Congress Considers Carbon Tax Plans That Will Hurt Poor

Congress is once again trying to impose a carbon tax on the American people, with multiple bills coming from both Democrats and Republicans. It must be understood that a carbon tax would be one of the most regressive taxes the United States has ever seen. 

A carbon tax, no matter how it is structured, would impact the economically disadvantaged the most. Everyone who drives to work would pay the tax, but a poor person can less afford the tax. Plus, poorer people are more likely to drive older cars with poor gas mileage. Every family in the cold regions of the U.S. must heat a home, but poor families struggle to pay the heating bill. A tax on heating fuel could be too much for a financially struggling family to pay. A carbon tax would also increase the price of food and staples required by everyone, with poor families struggling to pay the increased costs.

The proponents of this tax argue that they will offset the cost to the taxpayer by giving the money back to the taxpayer. Yes, it is confusing and counterintuitive. Carlos Corbelo, a former Florida congressman and a visiting fellow at Columbia University’s Center on Global Energy Policy, was quoted in The Hill, “I certainly think that anything that passes will have a dividend component to it, especially for low income families because that’s more of a moral issue.” Some plans call for a dividend for all Americans. One group, the Climate Leadership Council, even admitted on its website in 2017 that a dividend was intended to ensure that carbon tax could never be repealed, because American voters would never give up what would be seen as free money. In other words: tax people and give some of it back to them so they will become addicted to the check in the mail.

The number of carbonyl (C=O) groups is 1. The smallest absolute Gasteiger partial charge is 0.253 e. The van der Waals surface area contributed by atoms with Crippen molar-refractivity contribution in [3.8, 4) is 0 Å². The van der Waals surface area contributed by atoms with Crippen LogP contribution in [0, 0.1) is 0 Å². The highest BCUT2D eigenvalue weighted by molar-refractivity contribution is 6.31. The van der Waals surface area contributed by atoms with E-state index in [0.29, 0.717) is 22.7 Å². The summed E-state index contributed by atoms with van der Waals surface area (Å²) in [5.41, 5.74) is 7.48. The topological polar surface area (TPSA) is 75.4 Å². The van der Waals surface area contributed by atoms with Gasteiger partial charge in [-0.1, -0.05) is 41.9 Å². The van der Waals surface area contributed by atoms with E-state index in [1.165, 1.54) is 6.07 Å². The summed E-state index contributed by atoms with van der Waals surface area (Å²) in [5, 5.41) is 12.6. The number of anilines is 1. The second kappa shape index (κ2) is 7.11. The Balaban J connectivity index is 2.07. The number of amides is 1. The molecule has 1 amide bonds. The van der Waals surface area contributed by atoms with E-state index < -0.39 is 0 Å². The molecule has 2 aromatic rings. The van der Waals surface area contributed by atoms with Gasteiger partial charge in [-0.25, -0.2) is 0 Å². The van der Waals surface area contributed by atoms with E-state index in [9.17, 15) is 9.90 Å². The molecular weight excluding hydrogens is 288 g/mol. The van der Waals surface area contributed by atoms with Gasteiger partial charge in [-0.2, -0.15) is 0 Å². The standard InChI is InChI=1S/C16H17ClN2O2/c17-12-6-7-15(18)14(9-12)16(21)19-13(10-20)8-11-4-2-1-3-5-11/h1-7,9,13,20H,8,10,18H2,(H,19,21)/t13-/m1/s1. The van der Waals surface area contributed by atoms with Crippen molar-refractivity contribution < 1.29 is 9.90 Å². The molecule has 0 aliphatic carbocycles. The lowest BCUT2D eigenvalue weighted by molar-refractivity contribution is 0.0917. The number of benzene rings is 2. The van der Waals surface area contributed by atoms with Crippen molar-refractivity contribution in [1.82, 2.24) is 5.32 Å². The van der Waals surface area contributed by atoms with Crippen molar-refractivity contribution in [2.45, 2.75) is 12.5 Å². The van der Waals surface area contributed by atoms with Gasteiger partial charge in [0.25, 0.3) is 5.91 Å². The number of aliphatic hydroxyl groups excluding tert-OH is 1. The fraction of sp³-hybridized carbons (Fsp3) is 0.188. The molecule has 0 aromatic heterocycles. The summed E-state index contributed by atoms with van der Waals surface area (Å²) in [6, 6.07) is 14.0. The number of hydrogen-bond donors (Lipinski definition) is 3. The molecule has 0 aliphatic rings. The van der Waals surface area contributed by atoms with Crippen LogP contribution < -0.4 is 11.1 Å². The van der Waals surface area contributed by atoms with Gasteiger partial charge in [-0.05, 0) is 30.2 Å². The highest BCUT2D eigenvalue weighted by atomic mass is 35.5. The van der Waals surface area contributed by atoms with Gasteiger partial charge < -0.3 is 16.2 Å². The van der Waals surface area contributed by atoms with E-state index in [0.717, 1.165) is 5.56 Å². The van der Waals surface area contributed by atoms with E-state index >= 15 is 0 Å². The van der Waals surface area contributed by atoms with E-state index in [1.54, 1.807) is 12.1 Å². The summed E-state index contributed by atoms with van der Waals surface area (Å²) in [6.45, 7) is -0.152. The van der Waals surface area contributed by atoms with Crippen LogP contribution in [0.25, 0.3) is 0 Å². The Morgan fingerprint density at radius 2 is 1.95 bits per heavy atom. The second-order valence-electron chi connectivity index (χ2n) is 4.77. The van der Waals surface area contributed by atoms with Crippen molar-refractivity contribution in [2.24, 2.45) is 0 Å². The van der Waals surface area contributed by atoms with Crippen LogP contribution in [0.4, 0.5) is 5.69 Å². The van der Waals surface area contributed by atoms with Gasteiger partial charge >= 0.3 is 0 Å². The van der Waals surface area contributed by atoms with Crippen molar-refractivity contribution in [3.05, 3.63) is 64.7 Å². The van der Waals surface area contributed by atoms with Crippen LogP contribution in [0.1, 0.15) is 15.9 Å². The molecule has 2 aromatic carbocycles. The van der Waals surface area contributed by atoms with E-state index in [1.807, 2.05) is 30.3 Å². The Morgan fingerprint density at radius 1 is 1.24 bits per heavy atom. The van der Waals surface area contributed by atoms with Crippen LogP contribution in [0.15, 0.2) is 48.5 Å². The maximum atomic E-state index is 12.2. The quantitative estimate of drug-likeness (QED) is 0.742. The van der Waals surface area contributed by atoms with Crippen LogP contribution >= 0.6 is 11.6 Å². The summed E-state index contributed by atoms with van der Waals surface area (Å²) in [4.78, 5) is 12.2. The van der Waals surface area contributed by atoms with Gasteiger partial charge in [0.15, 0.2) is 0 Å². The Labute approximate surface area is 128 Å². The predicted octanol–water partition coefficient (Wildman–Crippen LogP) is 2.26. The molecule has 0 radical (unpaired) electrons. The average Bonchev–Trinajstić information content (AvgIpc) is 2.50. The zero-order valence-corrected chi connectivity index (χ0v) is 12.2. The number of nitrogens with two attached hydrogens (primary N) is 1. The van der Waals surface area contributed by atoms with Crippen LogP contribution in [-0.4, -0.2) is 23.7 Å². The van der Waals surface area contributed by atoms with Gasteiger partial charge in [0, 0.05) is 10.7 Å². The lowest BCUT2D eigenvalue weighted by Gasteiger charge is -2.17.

In France last fall, people began protesting and rioting in reaction to an incoming gasoline tax. The French tax was intended to cut carbon emissions as well, but lower and middle class citizens rightfully realized that the tax would hit them worst. This political reaction turned into the Yellow Vest movement which rocked the country and evolved into wider disruptions to the political discourse and national unity.

A carbon tax is a bad idea. A dividend is an even worse idea and a devious attempt to get Americans hooked. It would not deter the ultra-wealthy from using their private jets to fly around the world, but it would force people operating on a budget to drive less. Instead of promoting fossil fuel conservation or environmentalism, it will increase the already growing problem of wealth inequality.

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